A couple of weeks ago, a friend (who I finally had a chance to meet earlier this year) sent me two questions that I thought would best be covered in the context of this blog.

Specifically, the questions are around evaluating the skill of potential and existing employees in the context of personal development rather than if a person is worth hiring.

I’ll share the actual questions momentarily, but I think it’s important to note that my experience in doing this within the context of WordPress, let alone open source, is very different than when working in a corporate job working on a closed source application.

Involvement and Improvement in WordPress: The Original Cube Farm

No, corporate environments aren’t all like this. It’s fun to think of them that way, though :).

That in and of itself could probably be its post (and it’s not a bad thing any more than it’s a good thing), but I thought I’d offer whatever input I have with hopes of having others chime in via the comments.

Involvement and Improvement in WordPress

First, I want to be clear that I don’t consider myself in a hiring process in the technology industry, let alone the WordPress industry.

When I was working for a company before working for myself, I did have the ability to interview (and then ultimately hire) people to work on my team, but there were several contingencies.

  1. Our teams were small. They were around seven people and of those seven, only two or three people would be on a team at a given time.
  2. Because of the nature of our team, we were responsible for one area of the application, so we had an in-depth knowledge of that one particular area.
  3. The positions were always for software developers so having a background in “classical software development practices” is what we looked at hiring.

Since I’ve been working out of Pressware for a while and have worked with companies like Envato, I find remote work incredibly well-suited to my personality and the way I work. Furthermore, when it comes to work with people (versus having people work for me), I look for different traits than what I did when looking for someone with technical prowess.

With that said, that doesn’t mean I don’t have some experience working with other technically-minded people. I also have opinions (because we all do, right?) that I can share though I’ll make sure I only share the ones that I’ve found to hold true.

Fair enough? I hope.

Identifying Areas of Improvement

As mentioned earlier in this article, the first question deals with both new and existing employees and a context in what they need to improve:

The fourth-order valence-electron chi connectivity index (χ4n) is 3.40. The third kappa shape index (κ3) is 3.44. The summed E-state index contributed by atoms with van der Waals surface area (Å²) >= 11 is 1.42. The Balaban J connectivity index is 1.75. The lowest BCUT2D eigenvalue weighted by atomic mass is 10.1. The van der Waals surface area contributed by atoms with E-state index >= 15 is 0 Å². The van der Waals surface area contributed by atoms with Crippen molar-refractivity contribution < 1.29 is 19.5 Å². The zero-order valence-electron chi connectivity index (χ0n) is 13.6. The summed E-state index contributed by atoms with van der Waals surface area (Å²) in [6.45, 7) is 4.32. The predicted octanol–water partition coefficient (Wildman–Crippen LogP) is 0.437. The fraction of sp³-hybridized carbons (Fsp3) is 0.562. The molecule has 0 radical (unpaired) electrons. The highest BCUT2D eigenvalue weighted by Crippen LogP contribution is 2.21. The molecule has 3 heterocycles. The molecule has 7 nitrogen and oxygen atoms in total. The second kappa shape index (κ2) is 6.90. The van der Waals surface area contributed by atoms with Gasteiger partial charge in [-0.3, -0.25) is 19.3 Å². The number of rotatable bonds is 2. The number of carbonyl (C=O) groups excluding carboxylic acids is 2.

Do you know of any good online tests for evaluating both new hires as well as existing employee (with an eye towards what kind of training they need)?

I love this mentality because it shows not just a way to vet a potential hire, but because it also shows an investment in existing – and even potential – hires.

Regardless, what would I consider to be an online test for evaluating them? The short answer is that I don’t really know of any formal tests.

What I would look for, though, are a few things:

  • How plugged into their chosen technologies are they? That is, do they read blogs (or maintain their own), participate in open source discussions, forums, or even lurk in them?
  • Are they interested in going to conferences (even if they haven’t the ability to do so)?
  • Do they try to follow some of the trends happening in the industry? If so, what sites, books, and so on do they follow? If not, why do they opt not to follow them?

This list could go on for a very long time, but the point of what I’m trying to make is that new and potential hires should all have a keen interest in the field in which they are working. Among reading blogs, Twitter feeds, books, listening to podcasts or audiobooks, and the desire to attend conferences should be key signs that people are wanting to improve.

Involvement and Improvement in WordPress: Following Trends

Do they have tons of articles stashed away in Pocket or Instapaper? Insta-hire! /s

Still, where do they go for training? And this is the hard part especially in WordPress because it can consist of so many areas of focus:

  • Front-end development
  • Server-side development
  • Database administration

And so many more topics (security, PHP, and on and on it goes). Once the area of interest has been identified, then it’s key to find the proper resources for that. It’s much easier to seek out resources, people, books, conferences, and other content once you pinpoint the area in which a person wants to grow.